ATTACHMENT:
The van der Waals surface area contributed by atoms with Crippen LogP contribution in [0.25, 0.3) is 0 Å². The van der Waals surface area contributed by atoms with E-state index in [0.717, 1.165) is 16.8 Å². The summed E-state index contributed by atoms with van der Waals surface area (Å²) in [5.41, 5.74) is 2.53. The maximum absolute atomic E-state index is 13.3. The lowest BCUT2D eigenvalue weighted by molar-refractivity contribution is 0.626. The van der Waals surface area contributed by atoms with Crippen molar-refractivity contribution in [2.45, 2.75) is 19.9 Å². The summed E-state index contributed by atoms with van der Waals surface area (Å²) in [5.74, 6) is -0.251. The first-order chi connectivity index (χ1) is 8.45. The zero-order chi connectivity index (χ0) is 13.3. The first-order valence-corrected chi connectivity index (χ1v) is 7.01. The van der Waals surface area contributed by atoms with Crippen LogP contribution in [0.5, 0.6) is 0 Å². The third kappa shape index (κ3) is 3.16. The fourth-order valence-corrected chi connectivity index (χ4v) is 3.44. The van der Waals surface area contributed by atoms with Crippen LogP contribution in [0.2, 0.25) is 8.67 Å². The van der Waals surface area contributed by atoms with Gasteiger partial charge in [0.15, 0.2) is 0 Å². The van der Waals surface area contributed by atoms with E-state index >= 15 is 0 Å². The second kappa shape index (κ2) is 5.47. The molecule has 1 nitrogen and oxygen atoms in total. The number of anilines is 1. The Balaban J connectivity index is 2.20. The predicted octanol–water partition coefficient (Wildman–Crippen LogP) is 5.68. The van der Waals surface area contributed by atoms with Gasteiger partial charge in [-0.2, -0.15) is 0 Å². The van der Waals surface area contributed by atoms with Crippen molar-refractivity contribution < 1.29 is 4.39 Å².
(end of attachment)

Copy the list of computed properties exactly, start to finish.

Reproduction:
The van der Waals surface area contributed by atoms with Crippen LogP contribution in [0.25, 0.3) is 0 Å². The van der Waals surface area contributed by atoms with E-state index in [0.717, 1.165) is 16.8 Å². The summed E-state index contributed by atoms with van der Waals surface area (Å²) in [5.41, 5.74) is 2.53. The maximum absolute atomic E-state index is 13.3. The lowest BCUT2D eigenvalue weighted by molar-refractivity contribution is 0.626. The van der Waals surface area contributed by atoms with Crippen molar-refractivity contribution in [2.45, 2.75) is 19.9 Å². The summed E-state index contributed by atoms with van der Waals surface area (Å²) in [5.74, 6) is -0.251. The first-order chi connectivity index (χ1) is 8.45. The zero-order chi connectivity index (χ0) is 13.3. The first-order valence-corrected chi connectivity index (χ1v) is 7.01. The van der Waals surface area contributed by atoms with Crippen LogP contribution in [0.5, 0.6) is 0 Å². The third kappa shape index (κ3) is 3.16. The fourth-order valence-corrected chi connectivity index (χ4v) is 3.44. The van der Waals surface area contributed by atoms with Crippen LogP contribution in [0.2, 0.25) is 8.67 Å². The van der Waals surface area contributed by atoms with Gasteiger partial charge in [0.15, 0.2) is 0 Å². The van der Waals surface area contributed by atoms with E-state index >= 15 is 0 Å². The second kappa shape index (κ2) is 5.47. The molecule has 1 nitrogen and oxygen atoms in total. The number of anilines is 1. The Balaban J connectivity index is 2.20. The predicted octanol–water partition coefficient (Wildman–Crippen LogP) is 5.68. The van der Waals surface area contributed by atoms with Gasteiger partial charge in [-0.2, -0.15) is 0 Å². The van der Waals surface area contributed by atoms with Crippen molar-refractivity contribution < 1.29 is 4.39 Å².